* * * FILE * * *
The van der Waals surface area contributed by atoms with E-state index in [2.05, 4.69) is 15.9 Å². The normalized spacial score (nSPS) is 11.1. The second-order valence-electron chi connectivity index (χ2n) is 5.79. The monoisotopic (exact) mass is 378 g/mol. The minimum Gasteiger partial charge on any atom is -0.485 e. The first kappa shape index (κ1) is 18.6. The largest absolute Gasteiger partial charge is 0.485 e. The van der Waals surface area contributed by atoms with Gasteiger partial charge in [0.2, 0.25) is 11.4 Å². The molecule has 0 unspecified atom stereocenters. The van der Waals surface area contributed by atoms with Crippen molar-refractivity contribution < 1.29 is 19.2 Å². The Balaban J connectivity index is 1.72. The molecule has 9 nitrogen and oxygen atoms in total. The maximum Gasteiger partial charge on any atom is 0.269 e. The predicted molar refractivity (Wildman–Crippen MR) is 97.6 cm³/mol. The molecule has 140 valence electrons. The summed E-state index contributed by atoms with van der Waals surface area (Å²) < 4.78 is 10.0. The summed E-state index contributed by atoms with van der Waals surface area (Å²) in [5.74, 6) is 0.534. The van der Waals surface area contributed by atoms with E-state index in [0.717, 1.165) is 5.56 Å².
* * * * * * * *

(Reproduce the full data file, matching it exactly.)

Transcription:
The van der Waals surface area contributed by atoms with E-state index in [2.05, 4.69) is 15.9 Å². The normalized spacial score (nSPS) is 11.1. The second-order valence-electron chi connectivity index (χ2n) is 5.79. The monoisotopic (exact) mass is 378 g/mol. The minimum Gasteiger partial charge on any atom is -0.485 e. The first kappa shape index (κ1) is 18.6. The largest absolute Gasteiger partial charge is 0.485 e. The van der Waals surface area contributed by atoms with Gasteiger partial charge in [0.2, 0.25) is 11.4 Å². The molecule has 0 unspecified atom stereocenters. The van der Waals surface area contributed by atoms with Crippen molar-refractivity contribution < 1.29 is 19.2 Å². The Balaban J connectivity index is 1.72. The molecule has 9 nitrogen and oxygen atoms in total. The maximum Gasteiger partial charge on any atom is 0.269 e. The predicted molar refractivity (Wildman–Crippen MR) is 97.6 cm³/mol. The molecule has 140 valence electrons. The summed E-state index contributed by atoms with van der Waals surface area (Å²) < 4.78 is 10.0. The summed E-state index contributed by atoms with van der Waals surface area (Å²) in [5.74, 6) is 0.534. The van der Waals surface area contributed by atoms with E-state index in [0.717, 1.165) is 5.56 Å².